Law enforcement officials, local district attorneys and state lawmakers are among those trying to stop criminal justice reforms due to take effect in the new year. Now, Republican New York State Senator Jim Tedisco and Democratic Assemblyman Angelo Santabarbara have introduced a bill seeking to amend upcoming bail reforms.
Under the changes passed as part of the state budget, cash bail will be eliminated for hundreds of offenses starting January 1. Law enforcement officials across the state have decried the measure, saying it threatens public safety. Speaking to reporters at his Clifton Park office, Tedisco, of the 49th Senate District, says his bill passes the issue on to judges, allowing them to look at cases individually.
“Look at the past convictions and arrest records," says Tedisco. "If there are violent felons involved and felony arrests, we think they should have the opportunity to have discretion.”
The bill would also allow judges to consider whether a defendant has skipped court appearances in the past, and any subsequent arrests leading to trial. Santabarbara, of the 111th District, calls the proposal common sense. The bail reform includes a broad list of offenses, some of which he and Tedisco find worrisome.
“One of the things I pointed out was stalking. You know, if you are arrested for stalking and put right back out on the street, I think that poses a danger to the public, the person," notes Santabarbara. "Endangering the welfare of a child, that’s on the list too. And one that I relate to: endangering the welfare of a physically disabled person.”
Supporters of the changes say they’re overdue, and dismiss criticism as “fear mongering.” They say the bail reform will prevent lengthy jail times for low-level offenders, allowing defendants to better prepare for trial.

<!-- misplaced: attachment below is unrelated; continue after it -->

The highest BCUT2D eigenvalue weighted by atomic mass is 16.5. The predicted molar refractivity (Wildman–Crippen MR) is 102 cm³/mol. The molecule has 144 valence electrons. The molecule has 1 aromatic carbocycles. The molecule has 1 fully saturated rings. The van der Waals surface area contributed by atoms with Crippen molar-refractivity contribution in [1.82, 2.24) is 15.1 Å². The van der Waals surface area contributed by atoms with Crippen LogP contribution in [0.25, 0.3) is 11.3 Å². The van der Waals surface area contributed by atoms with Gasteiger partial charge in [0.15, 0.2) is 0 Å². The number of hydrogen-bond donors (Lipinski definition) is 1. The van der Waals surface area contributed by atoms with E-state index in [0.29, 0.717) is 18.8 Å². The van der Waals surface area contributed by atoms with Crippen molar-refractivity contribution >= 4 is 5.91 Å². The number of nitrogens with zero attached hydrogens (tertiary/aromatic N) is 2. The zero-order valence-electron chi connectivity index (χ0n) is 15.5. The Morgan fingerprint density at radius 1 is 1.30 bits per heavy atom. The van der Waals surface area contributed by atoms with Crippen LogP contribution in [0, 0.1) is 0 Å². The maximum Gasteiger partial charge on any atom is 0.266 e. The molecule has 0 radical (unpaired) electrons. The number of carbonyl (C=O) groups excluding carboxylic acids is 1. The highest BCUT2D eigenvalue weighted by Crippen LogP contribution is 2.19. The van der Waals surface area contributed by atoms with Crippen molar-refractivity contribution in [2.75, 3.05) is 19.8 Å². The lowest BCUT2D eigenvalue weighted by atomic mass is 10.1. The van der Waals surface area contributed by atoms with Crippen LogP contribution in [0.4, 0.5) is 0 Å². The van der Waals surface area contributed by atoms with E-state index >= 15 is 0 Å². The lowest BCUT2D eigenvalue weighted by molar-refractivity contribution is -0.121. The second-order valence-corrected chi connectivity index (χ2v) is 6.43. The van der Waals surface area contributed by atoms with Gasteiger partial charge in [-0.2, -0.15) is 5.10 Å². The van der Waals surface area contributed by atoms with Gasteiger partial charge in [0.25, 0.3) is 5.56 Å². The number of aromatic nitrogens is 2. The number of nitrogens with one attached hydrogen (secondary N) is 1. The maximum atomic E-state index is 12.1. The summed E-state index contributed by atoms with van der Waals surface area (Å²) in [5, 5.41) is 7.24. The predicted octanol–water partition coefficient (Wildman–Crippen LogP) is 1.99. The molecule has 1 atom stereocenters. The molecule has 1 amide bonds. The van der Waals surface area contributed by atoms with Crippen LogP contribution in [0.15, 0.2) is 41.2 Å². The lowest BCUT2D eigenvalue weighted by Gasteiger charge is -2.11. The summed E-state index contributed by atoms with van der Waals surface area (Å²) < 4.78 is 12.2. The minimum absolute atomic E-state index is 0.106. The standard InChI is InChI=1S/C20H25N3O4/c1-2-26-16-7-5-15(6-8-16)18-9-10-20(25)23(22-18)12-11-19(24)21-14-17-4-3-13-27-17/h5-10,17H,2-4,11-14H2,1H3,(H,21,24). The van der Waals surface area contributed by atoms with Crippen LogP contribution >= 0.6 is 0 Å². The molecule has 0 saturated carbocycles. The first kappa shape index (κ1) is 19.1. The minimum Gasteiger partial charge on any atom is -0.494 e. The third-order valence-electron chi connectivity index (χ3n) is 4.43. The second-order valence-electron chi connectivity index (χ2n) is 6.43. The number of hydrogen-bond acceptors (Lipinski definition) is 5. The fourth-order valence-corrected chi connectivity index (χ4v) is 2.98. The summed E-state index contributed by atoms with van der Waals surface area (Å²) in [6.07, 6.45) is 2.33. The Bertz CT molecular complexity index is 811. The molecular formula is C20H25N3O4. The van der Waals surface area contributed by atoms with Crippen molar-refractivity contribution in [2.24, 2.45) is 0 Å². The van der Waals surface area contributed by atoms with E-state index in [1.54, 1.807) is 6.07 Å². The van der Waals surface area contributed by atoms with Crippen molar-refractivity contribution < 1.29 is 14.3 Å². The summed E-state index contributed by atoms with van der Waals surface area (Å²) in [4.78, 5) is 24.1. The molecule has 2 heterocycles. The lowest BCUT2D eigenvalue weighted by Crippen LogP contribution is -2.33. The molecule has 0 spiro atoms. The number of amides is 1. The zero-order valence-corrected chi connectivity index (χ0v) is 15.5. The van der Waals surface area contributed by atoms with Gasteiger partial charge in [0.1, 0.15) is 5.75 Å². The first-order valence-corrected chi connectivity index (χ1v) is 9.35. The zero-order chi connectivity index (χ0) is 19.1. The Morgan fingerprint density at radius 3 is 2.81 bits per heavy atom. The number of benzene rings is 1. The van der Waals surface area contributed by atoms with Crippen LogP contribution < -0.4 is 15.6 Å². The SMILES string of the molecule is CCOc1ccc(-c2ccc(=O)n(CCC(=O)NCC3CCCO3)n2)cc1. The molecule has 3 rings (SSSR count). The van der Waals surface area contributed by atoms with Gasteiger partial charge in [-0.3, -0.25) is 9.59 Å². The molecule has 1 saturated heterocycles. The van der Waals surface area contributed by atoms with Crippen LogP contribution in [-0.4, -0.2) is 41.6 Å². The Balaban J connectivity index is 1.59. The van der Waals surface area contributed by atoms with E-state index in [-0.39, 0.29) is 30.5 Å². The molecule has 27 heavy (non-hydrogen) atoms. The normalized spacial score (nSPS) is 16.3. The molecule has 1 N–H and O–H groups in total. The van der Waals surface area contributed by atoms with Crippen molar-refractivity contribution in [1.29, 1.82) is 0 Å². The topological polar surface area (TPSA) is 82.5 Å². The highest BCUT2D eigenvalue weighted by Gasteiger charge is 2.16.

Schenectady activist Jamaica Miles showed up at the press conference Monday with her own questions for the lawmakers. She says poorer defendants, often people of color, can remain in jail over even small bails.
“They believe they should repeal the law that was passed by the majority of the legislature, and signed by the governor – is that not the Democratic process?" Miles asked. "And I know that they stood up here and spewed the spew, and said that this is not fear mongering – but then specifically said ‘Here are the things that you should fear.’”
Tedisco and Santabarbara say they support criminal justice reform on the whole, although both voted against the measures earlier this year. In addition to the bail reform, upcoming changes to the discovery process will require prosecutors to deliver evidence within 15 days of an indictment, instead of the day before trial. District attorneys statewide have argued they don’t have the resources to do that, and Santabarbara says the bail reform faces a similar hurdle upstate.
“New York City has a different system, they have a dedicated unit to go out and find people and bring them back so they can face trial – we don’t have that here," Santabarbara explains. "If people don’t return, most of the time we cannot take officers or resources to go find people wherever they ended up.”
Earlier, Tedisco sponsored a one-year moratorium and a full repeal of the reforms. Since the legislature doesn’t reconvene until January 8, after the reforms are set to go into effect, any action would likely require either a special session or an executive order from Democratic Governor Andrew Cuomo, who has strongly supported the changes. But despite belonging to the minority Senate Republican conference, Tedisco isn’t counting himself out.
“One of the last issues I think we partnered on is ‘Plate Gate’ – [license] plate replacement. Remember the governor came out and said, ‘No no no, we need to replace all those plates, we gotta charge $25, the legislature was responsible’? You know what happened in that? There was total outrage in the community. He backed off it, didn’t he?" says Tedisco. "If we don’t have the numbers, we have the bully pulpit.”
The New York State Sheriffs’ Association, District Attorneys Association of New York, and state Conference of Mayors have all called for increased judicial discretion.